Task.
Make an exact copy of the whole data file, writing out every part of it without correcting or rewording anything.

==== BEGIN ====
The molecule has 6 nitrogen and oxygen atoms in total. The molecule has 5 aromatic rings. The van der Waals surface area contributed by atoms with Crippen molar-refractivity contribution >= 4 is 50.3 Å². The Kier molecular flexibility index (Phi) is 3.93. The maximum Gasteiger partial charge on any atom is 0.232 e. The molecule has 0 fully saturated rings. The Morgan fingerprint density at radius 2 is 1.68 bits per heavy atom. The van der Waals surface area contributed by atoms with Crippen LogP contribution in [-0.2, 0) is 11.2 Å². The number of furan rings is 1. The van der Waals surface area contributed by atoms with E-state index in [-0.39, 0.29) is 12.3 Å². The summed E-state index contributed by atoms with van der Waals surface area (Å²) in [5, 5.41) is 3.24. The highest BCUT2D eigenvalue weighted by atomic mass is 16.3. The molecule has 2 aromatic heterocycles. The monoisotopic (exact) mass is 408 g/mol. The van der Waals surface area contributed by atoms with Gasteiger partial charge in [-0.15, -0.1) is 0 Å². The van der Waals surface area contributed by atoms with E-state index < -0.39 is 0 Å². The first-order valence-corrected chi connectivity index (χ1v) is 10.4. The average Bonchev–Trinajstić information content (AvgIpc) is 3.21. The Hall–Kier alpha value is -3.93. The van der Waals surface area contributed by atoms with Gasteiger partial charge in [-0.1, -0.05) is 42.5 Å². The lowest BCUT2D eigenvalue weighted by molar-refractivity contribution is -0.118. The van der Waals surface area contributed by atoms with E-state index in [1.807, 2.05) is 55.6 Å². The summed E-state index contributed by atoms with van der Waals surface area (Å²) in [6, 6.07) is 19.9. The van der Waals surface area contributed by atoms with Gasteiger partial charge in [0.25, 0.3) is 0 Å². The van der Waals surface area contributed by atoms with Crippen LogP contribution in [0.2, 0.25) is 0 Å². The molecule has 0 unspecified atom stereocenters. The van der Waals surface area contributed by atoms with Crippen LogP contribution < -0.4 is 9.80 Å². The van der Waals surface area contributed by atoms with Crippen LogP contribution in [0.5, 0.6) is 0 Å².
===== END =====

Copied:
The molecule has 6 nitrogen and oxygen atoms in total. The molecule has 5 aromatic rings. The van der Waals surface area contributed by atoms with Crippen molar-refractivity contribution >= 4 is 50.3 Å². The Kier molecular flexibility index (Phi) is 3.93. The maximum Gasteiger partial charge on any atom is 0.232 e. The molecule has 0 fully saturated rings. The Morgan fingerprint density at radius 2 is 1.68 bits per heavy atom. The van der Waals surface area contributed by atoms with Crippen LogP contribution in [-0.2, 0) is 11.2 Å². The number of furan rings is 1. The van der Waals surface area contributed by atoms with E-state index in [-0.39, 0.29) is 12.3 Å². The summed E-state index contributed by atoms with van der Waals surface area (Å²) in [5, 5.41) is 3.24. The highest BCUT2D eigenvalue weighted by atomic mass is 16.3. The molecule has 2 aromatic heterocycles. The monoisotopic (exact) mass is 408 g/mol. The van der Waals surface area contributed by atoms with Gasteiger partial charge in [-0.15, -0.1) is 0 Å². The van der Waals surface area contributed by atoms with E-state index < -0.39 is 0 Å². The first-order valence-corrected chi connectivity index (χ1v) is 10.4. The average Bonchev–Trinajstić information content (AvgIpc) is 3.21. The Hall–Kier alpha value is -3.93. The van der Waals surface area contributed by atoms with Gasteiger partial charge in [-0.1, -0.05) is 42.5 Å². The lowest BCUT2D eigenvalue weighted by molar-refractivity contribution is -0.118. The van der Waals surface area contributed by atoms with E-state index in [1.807, 2.05) is 55.6 Å². The summed E-state index contributed by atoms with van der Waals surface area (Å²) in [6, 6.07) is 19.9. The van der Waals surface area contributed by atoms with Gasteiger partial charge in [0.25, 0.3) is 0 Å². The van der Waals surface area contributed by atoms with Crippen LogP contribution in [0.2, 0.25) is 0 Å². The molecule has 0 unspecified atom stereocenters. The van der Waals surface area contributed by atoms with Crippen LogP contribution < -0.4 is 9.80 Å². The van der Waals surface area contributed by atoms with Crippen LogP contribution in [0.5, 0.6) is 0 Å².